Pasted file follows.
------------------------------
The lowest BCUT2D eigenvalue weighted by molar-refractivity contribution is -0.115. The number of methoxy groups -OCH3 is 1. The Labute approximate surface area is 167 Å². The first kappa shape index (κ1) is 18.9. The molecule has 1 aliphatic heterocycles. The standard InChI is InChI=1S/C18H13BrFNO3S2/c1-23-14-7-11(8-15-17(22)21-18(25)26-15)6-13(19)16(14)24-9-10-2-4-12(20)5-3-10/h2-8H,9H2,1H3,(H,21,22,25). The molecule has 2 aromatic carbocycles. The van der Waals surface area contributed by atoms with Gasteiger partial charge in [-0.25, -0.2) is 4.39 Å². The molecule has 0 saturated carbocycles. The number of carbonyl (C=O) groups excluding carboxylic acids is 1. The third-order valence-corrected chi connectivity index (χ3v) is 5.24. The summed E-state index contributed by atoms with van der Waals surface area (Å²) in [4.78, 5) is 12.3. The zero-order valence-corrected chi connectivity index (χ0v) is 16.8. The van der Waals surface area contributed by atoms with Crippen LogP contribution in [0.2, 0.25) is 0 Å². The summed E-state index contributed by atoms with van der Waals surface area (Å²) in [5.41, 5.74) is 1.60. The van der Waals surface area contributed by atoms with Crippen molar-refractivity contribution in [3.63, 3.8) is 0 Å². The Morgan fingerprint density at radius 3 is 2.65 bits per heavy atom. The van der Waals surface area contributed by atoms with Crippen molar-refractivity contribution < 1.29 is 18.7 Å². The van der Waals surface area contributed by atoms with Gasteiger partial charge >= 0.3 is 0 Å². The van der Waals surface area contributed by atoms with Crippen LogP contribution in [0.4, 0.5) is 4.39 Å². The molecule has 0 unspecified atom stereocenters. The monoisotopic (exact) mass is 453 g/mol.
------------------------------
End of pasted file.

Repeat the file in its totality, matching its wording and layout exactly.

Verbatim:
The lowest BCUT2D eigenvalue weighted by molar-refractivity contribution is -0.115. The number of methoxy groups -OCH3 is 1. The Labute approximate surface area is 167 Å². The first kappa shape index (κ1) is 18.9. The molecule has 1 aliphatic heterocycles. The standard InChI is InChI=1S/C18H13BrFNO3S2/c1-23-14-7-11(8-15-17(22)21-18(25)26-15)6-13(19)16(14)24-9-10-2-4-12(20)5-3-10/h2-8H,9H2,1H3,(H,21,22,25). The molecule has 2 aromatic carbocycles. The van der Waals surface area contributed by atoms with Gasteiger partial charge in [-0.25, -0.2) is 4.39 Å². The molecule has 0 saturated carbocycles. The number of carbonyl (C=O) groups excluding carboxylic acids is 1. The third-order valence-corrected chi connectivity index (χ3v) is 5.24. The summed E-state index contributed by atoms with van der Waals surface area (Å²) in [4.78, 5) is 12.3. The zero-order valence-corrected chi connectivity index (χ0v) is 16.8. The van der Waals surface area contributed by atoms with Crippen LogP contribution in [0.2, 0.25) is 0 Å². The summed E-state index contributed by atoms with van der Waals surface area (Å²) in [5.41, 5.74) is 1.60. The van der Waals surface area contributed by atoms with Crippen molar-refractivity contribution in [3.63, 3.8) is 0 Å². The Morgan fingerprint density at radius 3 is 2.65 bits per heavy atom. The van der Waals surface area contributed by atoms with Crippen molar-refractivity contribution < 1.29 is 18.7 Å². The van der Waals surface area contributed by atoms with Gasteiger partial charge >= 0.3 is 0 Å². The van der Waals surface area contributed by atoms with Crippen LogP contribution in [0.4, 0.5) is 4.39 Å². The molecule has 0 unspecified atom stereocenters. The monoisotopic (exact) mass is 453 g/mol.